Camp Nanowrimo Project — day 7

Current wordcount: complicated. The total is 37,275 (which I hope to get up to 38,000 before quitting for the night) but the total without the remaining deleted scenes is 33,226, which is still a more than respectable total for day 7. I’ve reintegrated all the deleted scenes I’m going to be able to, so the other ones are only being kept in to pad the wordcount. I’ve promised myself that I’ll take them out permanently when I reach 35k without them, which should hopefully happen sometime tomorrow.

I wanted to talk today a bit about writing communally. One of the things unique to NaNoWriMo and, to a lesser extent, Camp NaNoWriMo is the community surrounding the event. During November the forums are bustling with activity. Countless writers are all gathered together to commiserate, celebrate, help each other out, and just have fun together. It’s not like any other group atmosphere I’ve ever been part of, honestly. Not only are we all drawn to the same place through a common interest, but we also have a common goal and that goal gives us things to talk about and ways to connect. During June the forums have been less active, since there are fewer people doing the event, but there are still the usual dare and adoptable threads, as well as wordcount shoutouts and lots of commiseration and enthusiasm for those falling behind. More interesting, for me, are the chatrooms that have also sprung up. I discovered the joy of writing chatrooms several years ago, but had drifted away from the people in the one I used to frequent and so didn’t have one. That made doing word wards trickier, and left me with only my tumblr to use for random novel complaints or triumphs. Tumblr is an excellent format for that kind of thing, but it does lack the real time feedback of a chatroom. That feedback is, for me, the most important part of writing communities.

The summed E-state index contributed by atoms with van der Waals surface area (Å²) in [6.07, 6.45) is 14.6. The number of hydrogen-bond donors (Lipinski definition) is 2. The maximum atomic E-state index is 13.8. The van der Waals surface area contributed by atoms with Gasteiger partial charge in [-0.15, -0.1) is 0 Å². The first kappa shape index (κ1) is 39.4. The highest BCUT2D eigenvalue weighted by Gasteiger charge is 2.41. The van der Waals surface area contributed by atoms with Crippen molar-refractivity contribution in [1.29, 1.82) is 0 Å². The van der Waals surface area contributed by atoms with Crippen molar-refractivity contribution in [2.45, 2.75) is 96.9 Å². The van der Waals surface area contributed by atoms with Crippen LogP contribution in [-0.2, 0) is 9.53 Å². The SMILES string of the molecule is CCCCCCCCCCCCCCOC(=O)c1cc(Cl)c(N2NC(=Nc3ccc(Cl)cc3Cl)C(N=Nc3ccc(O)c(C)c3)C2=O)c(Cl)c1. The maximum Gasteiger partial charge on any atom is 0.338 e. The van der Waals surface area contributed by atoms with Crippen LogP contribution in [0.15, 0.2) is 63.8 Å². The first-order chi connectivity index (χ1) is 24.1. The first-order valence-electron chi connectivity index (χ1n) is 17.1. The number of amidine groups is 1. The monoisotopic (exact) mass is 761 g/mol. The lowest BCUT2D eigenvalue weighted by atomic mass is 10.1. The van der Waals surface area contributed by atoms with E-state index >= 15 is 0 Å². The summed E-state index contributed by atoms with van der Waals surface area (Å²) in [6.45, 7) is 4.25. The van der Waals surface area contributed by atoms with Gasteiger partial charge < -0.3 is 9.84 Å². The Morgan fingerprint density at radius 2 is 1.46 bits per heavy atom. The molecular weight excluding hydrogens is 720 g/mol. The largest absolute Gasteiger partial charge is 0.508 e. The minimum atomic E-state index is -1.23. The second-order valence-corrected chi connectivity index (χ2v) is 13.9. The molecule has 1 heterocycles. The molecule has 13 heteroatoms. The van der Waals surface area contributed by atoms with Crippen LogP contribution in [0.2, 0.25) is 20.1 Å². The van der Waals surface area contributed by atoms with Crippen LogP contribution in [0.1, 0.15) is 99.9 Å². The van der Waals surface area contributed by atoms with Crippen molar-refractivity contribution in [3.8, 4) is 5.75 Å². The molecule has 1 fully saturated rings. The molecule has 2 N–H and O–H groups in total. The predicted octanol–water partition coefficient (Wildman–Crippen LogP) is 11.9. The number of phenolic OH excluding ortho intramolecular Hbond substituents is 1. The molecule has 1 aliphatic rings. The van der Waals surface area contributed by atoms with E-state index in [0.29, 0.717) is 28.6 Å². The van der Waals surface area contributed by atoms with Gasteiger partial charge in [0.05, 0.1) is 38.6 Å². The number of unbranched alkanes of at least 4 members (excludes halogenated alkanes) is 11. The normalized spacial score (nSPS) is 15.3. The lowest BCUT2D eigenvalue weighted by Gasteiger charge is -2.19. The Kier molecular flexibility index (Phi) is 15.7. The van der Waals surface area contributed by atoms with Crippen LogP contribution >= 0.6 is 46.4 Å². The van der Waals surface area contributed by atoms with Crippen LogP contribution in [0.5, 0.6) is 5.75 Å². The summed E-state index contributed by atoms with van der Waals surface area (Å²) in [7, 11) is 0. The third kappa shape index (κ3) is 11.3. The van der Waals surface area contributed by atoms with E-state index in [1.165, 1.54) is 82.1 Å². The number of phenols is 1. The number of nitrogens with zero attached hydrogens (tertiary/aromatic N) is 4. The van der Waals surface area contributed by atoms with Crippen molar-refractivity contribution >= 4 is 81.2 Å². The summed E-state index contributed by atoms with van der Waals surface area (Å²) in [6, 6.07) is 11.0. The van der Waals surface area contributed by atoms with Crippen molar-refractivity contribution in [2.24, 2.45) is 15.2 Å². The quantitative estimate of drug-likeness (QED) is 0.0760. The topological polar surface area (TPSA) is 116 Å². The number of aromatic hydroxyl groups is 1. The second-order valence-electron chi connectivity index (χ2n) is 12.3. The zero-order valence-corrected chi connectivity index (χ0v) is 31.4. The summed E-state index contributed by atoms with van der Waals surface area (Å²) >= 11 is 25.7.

We tend to view writing as a solitary pursuit, something done alone at a computer or notebook, cup of tea on the desk and books scattered haphazardly everywhere. And many people, myself included, often do write this way. It’s odd to write with other people, even if they’re writing too. It feels awkward and distracting. Definitely it takes some getting used to. But I’ve found that learning to write while talking with other writers is among the most rewarding things in the world. Talking with like-minded people allows you to put your own struggles into perspective and reminds you that you’re not doing this alone. It’s much easier to encourage someone else than to encourage yourself and, in that same vein, it’s easier to accept someone else’s cheerleading than to try to do your own. Having a readily accessible community of writers gives you a support network which can double as an alternative to google. It’s surprising how many esoteric facts many writers have floating through their heads, regardless of their chosen genre.

It’s also far more fun. Writing, no matter how much you love your project, can be soul sucking. It’s especially hard at the speed that NaNoWriMo events require. Having other people to share the experience with helps ease that pain and keep the event fun. And really, we should all be doing this because we love to write. If the event isn’t fun, then there’s no point in putting yourself through it. Finding a community definitely helps to keep it fun, regardless of whether that community is a smallish chatroom or the entire NaNoWriMo forums. Writing communities are hugely underrated, but they really change the whole experience of writing for the better.

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